Just last week, I was holding augmented reality up as an example of far-distant media technology about which no-one could make confident predictions and, for the past seven days, my RSS has been full of augmented reality product launches. Some awards shows even seem to have an augmented reality category - what could be a more certain sign of a mature technology? So I worried for a while that I might have set the futurist bar too low, but then when you examine the actual reality of the augmented reality, you realise that most of these applications are more gimmick than game-changer.
The augmented reality future we need to plan for, and worry about, bears as much relation to these experiments as today's web does to the experience of connecting to Compuserve via a dial-up modem. Nevertheless, it prompted me to look a bit further out and try to think about a technology that hasn't yet been offered up for a Cyber Lion.
And in these circumstances, one should always turn to Tim O'Reilly - the computer publishing magnate and coiner of the phrase "web 2.0". He describes his company strategy as "watching the behaviour of alpha geeks" and then sharing it with the rest of the world, and his ETech conferences are normally the places where technological ideas first nuzzle into the mainstream. The thing that had the geeks buzzing this year was DIY biology; in particular, a session called Real Hackers Program DNA, where participants were taught to programme some bacteria to turn red, glow in the dark or emit the smell of bananas.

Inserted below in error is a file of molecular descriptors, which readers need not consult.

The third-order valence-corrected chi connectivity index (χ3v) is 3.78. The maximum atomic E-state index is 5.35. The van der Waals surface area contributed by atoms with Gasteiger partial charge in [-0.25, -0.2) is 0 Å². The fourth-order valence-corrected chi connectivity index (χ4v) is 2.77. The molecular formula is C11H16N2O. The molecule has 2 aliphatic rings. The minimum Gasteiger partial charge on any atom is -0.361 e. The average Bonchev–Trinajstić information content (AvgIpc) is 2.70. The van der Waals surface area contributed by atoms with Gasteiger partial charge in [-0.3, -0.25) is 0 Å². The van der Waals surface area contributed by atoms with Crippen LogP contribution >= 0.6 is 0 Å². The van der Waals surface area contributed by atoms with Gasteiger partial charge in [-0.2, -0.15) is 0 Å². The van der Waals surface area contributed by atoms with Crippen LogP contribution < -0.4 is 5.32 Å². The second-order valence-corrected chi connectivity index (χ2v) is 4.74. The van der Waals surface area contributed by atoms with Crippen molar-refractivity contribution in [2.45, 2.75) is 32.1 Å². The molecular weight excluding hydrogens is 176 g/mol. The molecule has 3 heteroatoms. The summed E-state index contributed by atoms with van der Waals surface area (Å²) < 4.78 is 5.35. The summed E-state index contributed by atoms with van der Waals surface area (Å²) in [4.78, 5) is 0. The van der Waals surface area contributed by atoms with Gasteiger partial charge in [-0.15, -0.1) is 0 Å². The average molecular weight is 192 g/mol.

The media implications were immediately obvious. Well, no, they weren't. I don't think anyone was thinking about how bacteria could be monetised with AdSense; they were just excited about manipulating the world in a new way, but media implications will soon emerge. No less a visionary than Freeman Dyson has predicted that "the domestication of biotechnology will dominate our lives during the next 50 years at least as much as the domestication of computers has dominated our lives during the previous 50 years".
I have absolutely no idea what this might mean for ITV, News Corp or JCDecaux, but I've no doubt it will mean something. None of these companies imagined that hypertext transfer protocol would be that important to them either. What's even more exciting is that I can't point you at a blog that will track the media implications of the coming DIY bio revolution - no-one's writing one yet. Which means there's room for some young media thinker with a biology GCSE to really make a name for herself.